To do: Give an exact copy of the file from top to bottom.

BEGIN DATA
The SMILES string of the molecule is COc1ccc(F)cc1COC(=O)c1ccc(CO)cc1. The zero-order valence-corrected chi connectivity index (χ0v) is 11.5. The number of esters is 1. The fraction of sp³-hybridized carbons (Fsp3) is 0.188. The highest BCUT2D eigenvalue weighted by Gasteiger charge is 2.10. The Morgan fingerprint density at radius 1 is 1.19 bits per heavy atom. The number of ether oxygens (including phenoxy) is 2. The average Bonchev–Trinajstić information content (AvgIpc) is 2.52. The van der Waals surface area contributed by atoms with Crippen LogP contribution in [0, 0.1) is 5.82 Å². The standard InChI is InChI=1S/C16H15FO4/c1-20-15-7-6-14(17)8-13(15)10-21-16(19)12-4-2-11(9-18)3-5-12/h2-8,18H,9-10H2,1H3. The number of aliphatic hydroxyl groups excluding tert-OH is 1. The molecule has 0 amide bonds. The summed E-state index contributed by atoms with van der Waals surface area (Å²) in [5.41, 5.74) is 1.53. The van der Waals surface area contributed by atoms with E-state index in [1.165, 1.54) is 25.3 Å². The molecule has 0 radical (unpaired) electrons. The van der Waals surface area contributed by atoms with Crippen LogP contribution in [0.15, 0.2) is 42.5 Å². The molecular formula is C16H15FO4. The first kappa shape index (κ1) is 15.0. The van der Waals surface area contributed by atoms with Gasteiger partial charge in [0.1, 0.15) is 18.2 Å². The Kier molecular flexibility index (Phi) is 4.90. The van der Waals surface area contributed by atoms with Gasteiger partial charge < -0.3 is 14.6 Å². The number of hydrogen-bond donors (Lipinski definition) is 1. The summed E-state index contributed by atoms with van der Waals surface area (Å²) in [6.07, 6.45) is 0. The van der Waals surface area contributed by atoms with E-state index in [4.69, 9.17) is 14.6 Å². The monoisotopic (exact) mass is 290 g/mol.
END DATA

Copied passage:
The SMILES string of the molecule is COc1ccc(F)cc1COC(=O)c1ccc(CO)cc1. The zero-order valence-corrected chi connectivity index (χ0v) is 11.5. The number of esters is 1. The fraction of sp³-hybridized carbons (Fsp3) is 0.188. The highest BCUT2D eigenvalue weighted by Gasteiger charge is 2.10. The Morgan fingerprint density at radius 1 is 1.19 bits per heavy atom. The number of ether oxygens (including phenoxy) is 2. The average Bonchev–Trinajstić information content (AvgIpc) is 2.52. The van der Waals surface area contributed by atoms with Crippen LogP contribution in [0, 0.1) is 5.82 Å². The standard InChI is InChI=1S/C16H15FO4/c1-20-15-7-6-14(17)8-13(15)10-21-16(19)12-4-2-11(9-18)3-5-12/h2-8,18H,9-10H2,1H3. The number of aliphatic hydroxyl groups excluding tert-OH is 1. The molecule has 0 amide bonds. The summed E-state index contributed by atoms with van der Waals surface area (Å²) in [5.41, 5.74) is 1.53. The van der Waals surface area contributed by atoms with E-state index in [1.165, 1.54) is 25.3 Å². The molecule has 0 radical (unpaired) electrons. The van der Waals surface area contributed by atoms with Crippen LogP contribution in [0.15, 0.2) is 42.5 Å². The molecular formula is C16H15FO4. The first kappa shape index (κ1) is 15.0. The van der Waals surface area contributed by atoms with Gasteiger partial charge in [0.1, 0.15) is 18.2 Å². The Kier molecular flexibility index (Phi) is 4.90. The van der Waals surface area contributed by atoms with Gasteiger partial charge < -0.3 is 14.6 Å². The number of hydrogen-bond donors (Lipinski definition) is 1. The summed E-state index contributed by atoms with van der Waals surface area (Å²) in [6.07, 6.45) is 0. The van der Waals surface area contributed by atoms with E-state index in [4.69, 9.17) is 14.6 Å². The monoisotopic (exact) mass is 290 g/mol.